‘War-time opportunists’ - UEFA president on Super League ‘idea’ impacting Arsenal, Chelsea and Spurs

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UEFA president Aleksander Čeferin has been speaking at the Financial Times Business of Football Summit

UEFA president Aleksander Čeferin has branded European Super League conspirators 'war-time opportunists' as he reiterated the European governing body's stance on any future breakaway.

In April 2021 a selection of 12 of European football's biggest clubs announced their plan to form a separate competition, outside of UEFA's umbrella. Six English clubs - Arsenal, Chelsea, Liverpool, Manchester City, Manchester United and Tottenham Hotspur - were joined by Inter Milan, Juventus, AC Milan, Atlético Madrid, Barcelona, and Real Madrid in signing up for the deal.

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Within days, however, amid fierce public anger and international scrutiny, plans were scrapped.

Now, though, it's expected those plans could be reignited, with Juventus chairman Andrea Agnelli continuing to head up the project publicly.

Speaking at the Financial Times Business of Football Summit, Čeferin made it clear UEFA's standpoint had not softened in the near 12 months elapsed since the debacle was originally announced.

And Čeferin referred to ESL plotters as crisis opportunists, immune to worldly awareness, given they launched their first project in a pandemic, then time their second push while war sweeps Ukraine.

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"I have to say speaking about the Super League is not speaking about football, but let's speak about it anyway. I am sick and tired of speaking about this non-football project," said Čeferin.

"First they launched their nonsense of an idea in the middle of the pandemic. Now we are reading articles every day about them planning to launch another idea now, in the middle of war. Do I have to speak more about those people? They obviously live in a parallel world.

"While we are working to save players with other stakeholders, in a terrible situation - they are working on a project like that.

"Look, they can pay whoever they want to write that this is a nice project, that they are full of solidarity, that they will give some charity to small ones (clubs). This is complete nonsense. And everyone bar them knows that."

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Taking aim at Agnelli, also a keynote speaker at the glitzy FT event in Mayfair, London, Čeferin continued: "Even one of them, after this, called me to apologise. And then they go again.

"For them fans are customers, for us fans are fans. For us, football is about football players and fans - all of the rest is just a supporting team.

"They are criticising UEFA and ECA. One of them was chairman of the ECA. I have quotes from one of them praising the ECA, a week before.

"Fans are not important to them. Fans launched a petition saying 'No More Super League'. They don't care about that.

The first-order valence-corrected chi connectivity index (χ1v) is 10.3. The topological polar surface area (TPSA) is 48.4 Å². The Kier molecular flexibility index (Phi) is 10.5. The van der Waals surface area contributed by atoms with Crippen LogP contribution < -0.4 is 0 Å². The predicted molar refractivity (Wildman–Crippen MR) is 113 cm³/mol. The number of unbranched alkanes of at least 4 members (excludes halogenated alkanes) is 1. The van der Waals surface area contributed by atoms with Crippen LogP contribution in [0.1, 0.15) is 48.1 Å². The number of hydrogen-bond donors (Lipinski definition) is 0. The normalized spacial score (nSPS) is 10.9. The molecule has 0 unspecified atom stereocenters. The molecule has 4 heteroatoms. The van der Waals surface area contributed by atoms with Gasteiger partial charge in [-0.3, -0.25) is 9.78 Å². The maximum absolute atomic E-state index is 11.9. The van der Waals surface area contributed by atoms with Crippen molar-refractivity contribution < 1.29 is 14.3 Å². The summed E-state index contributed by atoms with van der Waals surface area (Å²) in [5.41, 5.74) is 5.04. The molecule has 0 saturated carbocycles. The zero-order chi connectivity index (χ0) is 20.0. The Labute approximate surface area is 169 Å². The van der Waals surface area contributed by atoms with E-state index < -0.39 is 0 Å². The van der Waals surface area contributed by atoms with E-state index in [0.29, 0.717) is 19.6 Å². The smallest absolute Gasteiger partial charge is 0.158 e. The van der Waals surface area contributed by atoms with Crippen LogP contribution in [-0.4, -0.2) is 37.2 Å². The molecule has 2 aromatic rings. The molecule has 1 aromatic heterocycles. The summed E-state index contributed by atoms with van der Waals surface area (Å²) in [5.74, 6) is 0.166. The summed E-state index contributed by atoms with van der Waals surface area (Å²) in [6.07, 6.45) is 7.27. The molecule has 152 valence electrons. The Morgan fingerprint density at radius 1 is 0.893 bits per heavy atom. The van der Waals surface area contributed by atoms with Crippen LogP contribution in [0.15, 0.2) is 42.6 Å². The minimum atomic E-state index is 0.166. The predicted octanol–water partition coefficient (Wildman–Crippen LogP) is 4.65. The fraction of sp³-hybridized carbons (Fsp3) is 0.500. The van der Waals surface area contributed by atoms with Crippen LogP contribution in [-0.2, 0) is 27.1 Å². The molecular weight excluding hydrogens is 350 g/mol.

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"They can play their own competition, no one forbids them to play in it. But if they play in their own competition, they cannot play in our competition."

In a sobering interview, Čeferin updated the footballing world on UEFA's work in helping players get out of war-torn Ukraine - as well as talking about the decision to ban Russia and Russian clubs from all competitions.

"It is very hard. Nobody, at least from our side, expected that the war in Europe could happen these days. The situation is changing and evolving every day," he said.

"We are doing things and we are not tweeting about it, we are really doing it. I was on the phone for 48 hours with players, coaches, foreign players and coaches to help them leave Ukraine during the war.

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"We spoke 24 hours per day. I asked all of the governments for help but all of the governments could not help as they could not guarantee safety. Everybody said they should stay there as it's the safest thing to do. I understand the governments as it is hard to take responsibility but we have to do it, together with the football association of Ukraine and neighbouring countries.

"It is hard for me to explain how tough, hard and sad those conversations were.

"One of those players who got out of Ukraine came to my home two days ago. Another was here (UEFA HQ) today. You have to know I have got photos from their side of when they were there with families, with children of four and three months, bombs exploding outside.

"This is bigger than football - and I am proud of the football family, standing together to help where we could. We have lots of things like this that are not public. We are working 24/7 to do our part.

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"It is very hard to say what can happen tomorrow. We are just hoping and praying that the war stops.

"This madness should stop as soon as possible."

On the exclusion of Russian sides from UEFA competitions, he continued: "At this moment it is impossible to say. At the moment our decision was the right decision, it was a unanimous decision of the executive committee of UEFA. What will happen tomorrow, nobody knows.

"I cannot give an answer. For now it stays as it is and we are waiting for peace to come. Football will be the least important thing.

"The decision of our executive committee is that all teams: youth, men, women and club are out of competitions. That is the decision now.

"We banned the Russian clubs and it was the correct decision. But it makes me sad that athletes cannot play. But there is no other decision."

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